Is DIY Teeth Whitening With Activated Charcoal Safe & Effective?
Charcoal Teeth Whitening?
So let’s get this straight, people use charcoal for teeth whitening purposes?
Even to a dentist this seems like an oxymoron, but it’s becoming pretty popular.
Why is charcoal – or to be completely accurate, activated charcoal – used for teeth whitening purposes?
With endless aisles of toothpaste, floss & mouthwash at our trusty neighborhood grocer – along with rows of teeth whitening gels, strips & trays – some of us think charcoal teeth whitening is the pathway to a whiter smile?
For a more effective, longer-lasting, & safer teeth whitening results, call us.
Dr. Haddad offers safe, effective, teeth whitening in Somerset NJ. Call us today at (732) 545-8111 to schedule your appointment!
What Is Activated Charcoal & Why Is It Used for Teeth Whitening?
Now for some answers, courtesy of DentistryIQ.com.
Charcoal is made from coal, wood, or other substances. It becomes activated charcoal when high temperatures are combined with a gas or activating agent to expand its surface area.
This turns it into a powerhouse of porous material that sucks in impurities from the environment around it.(4)
This “sucking in” is a very rough way of describing what it does. Adsorption is different from absorption.
Basically, it means that the porous surface of activated charcoal attracts (mostly unwanted) material a bit like a magnet and holds it in its pores. This leaves the area around it clean.(5)
So, light the BBQ to get that good ‘ole charcoal ash going, slosh in some gasoline – after the fire is out & cooled of course, jeez – then mix it in a cup with some water & start brushing?
Or, read the directions IF you venture into the charcoal teeth whitening craze…but we’d prefer you call & talk with us first.
Does Activated Charcoal Teeth Whitening Work?
Maybe, maybe not…would steel wool work on a scab?
In short, the answer depends on how we determine effectiveness.
The long answer is more tests need to be done to determine whether teeth whitening with activated charcoal is the way to go for a whiter, brighter and more important, healthier smile.
According to the results of this literature review in the Sept 2017 edition of The Journal of the American Dental Association (JADA):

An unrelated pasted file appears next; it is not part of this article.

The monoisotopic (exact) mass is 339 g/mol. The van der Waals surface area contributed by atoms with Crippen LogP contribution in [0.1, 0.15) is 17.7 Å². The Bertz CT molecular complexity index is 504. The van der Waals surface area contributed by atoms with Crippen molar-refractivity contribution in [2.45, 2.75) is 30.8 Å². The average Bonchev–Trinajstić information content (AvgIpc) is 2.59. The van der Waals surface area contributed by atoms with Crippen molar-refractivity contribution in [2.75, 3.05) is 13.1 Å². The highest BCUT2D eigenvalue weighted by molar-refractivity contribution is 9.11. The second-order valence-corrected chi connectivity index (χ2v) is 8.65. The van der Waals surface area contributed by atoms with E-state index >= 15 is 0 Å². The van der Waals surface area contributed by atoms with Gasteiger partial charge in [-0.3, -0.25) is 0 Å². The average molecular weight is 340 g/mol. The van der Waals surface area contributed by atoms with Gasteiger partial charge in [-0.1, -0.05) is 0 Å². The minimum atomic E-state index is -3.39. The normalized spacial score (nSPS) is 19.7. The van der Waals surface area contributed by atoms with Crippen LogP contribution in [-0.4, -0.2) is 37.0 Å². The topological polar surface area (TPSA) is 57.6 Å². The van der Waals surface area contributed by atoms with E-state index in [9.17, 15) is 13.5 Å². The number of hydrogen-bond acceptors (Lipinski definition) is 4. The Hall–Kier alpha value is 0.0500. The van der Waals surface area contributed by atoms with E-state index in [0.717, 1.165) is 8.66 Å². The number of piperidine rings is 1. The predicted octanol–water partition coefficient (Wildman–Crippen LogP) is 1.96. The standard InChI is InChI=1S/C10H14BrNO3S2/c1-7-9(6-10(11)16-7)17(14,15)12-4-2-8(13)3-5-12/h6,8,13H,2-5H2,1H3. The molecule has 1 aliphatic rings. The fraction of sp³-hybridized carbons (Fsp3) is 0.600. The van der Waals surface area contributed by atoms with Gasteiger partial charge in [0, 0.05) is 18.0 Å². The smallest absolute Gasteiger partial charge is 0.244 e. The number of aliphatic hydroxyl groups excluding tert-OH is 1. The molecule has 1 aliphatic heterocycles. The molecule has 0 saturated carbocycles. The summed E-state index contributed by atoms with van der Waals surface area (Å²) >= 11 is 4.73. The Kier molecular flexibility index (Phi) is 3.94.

Dental clinicians should advise their patients to be cautious when using charcoal and charcoal-based dentifrices with unproven claims of efficacy and safety.
A “dentifrice” is a paste or powder for cleaning the teeth.
But there’s another way to get the best answer to all of these DIY teeth whitening questions, and that’s by asking your dentists & hygienists.
They have all of your health history, know your best (and worst) habits that affect your oral & overall health…and they’re probably on Facebook!
Is It Safe to Use Activated Charcoal for Teeth Whitening Purposes?
See the previous question.
Here’s what Tucson dentist, Dr. Howard M. Steinberg had to say about activated charcoal teeth whitening:
“I have not seen any good research studies or peer-reviewed articles about brushing with activated charcoal.”
“Whether or not charcoal is safe for teeth whitening comes down to long-term research proving its efficacy and safety.”
“Most dentists and dental professionals are concerned about the potential for dentin abrasion that activated charcoal presents.”
“If a patient wants to try a toothpaste containing charcoal, it would be best to know where the paste falls on the Relative Dentin Abrasion (RDA) Scale.”
“For example, Curaprox® White Is Black™, a toothpaste containing activated carbon, is quite low on the RDA scale (score of 30). Again, the long-term effects of brushing teeth with activated charcoal are unknown.”
In addition, this article mentions what a certain Dr. Susan Maples, a Michigan-based dentist and ortho speaker who authored “Blabber Mouth!: 77 Secrets Only Your Mouth Can Tell You to Live a Healthier, Happier, Sexier Life,” says on the subject.
The good doctor told FoxNews.com there isn’t enough evidence available to know whether the supplement is beneficial and that it may be dangerous.
“I worry about the long-term effects of a video like this,” Maples said. “Teeth are the only part of the ectoderm that does not replenish or heal itself— once it’s gone, it’s gone. You can color your hair, you can pierce your skin, damage your nail, shave an eyebrow— all of that comes back.”
Dr. Maples went on to say that the difference between using an approved dental tool, whether at home or at the dentist’s office, and a DIY teeth whitening remedy like activated charcoal, lies in their approaches.
So in other words, how it’s applied, how often, for how long, in what concentration…among other concerns.
When whitening at the office, your dentist already knows all of that. Whitening at home, with unapproved DIY fad methods, you don’t.
According to Dr. Maples, teeth whitening with activated charcoal may also leave tooth enamel susceptible to deterioration and erosion, which can lead to sensitivity and cavities.
“When you lose enamel, teeth get sensitive and darker in color because you’re close to the part of the tooth that has the depth of the color,” Maples said. “Since you can’t grow it back, the only thing you can do is cover it up with restoration.”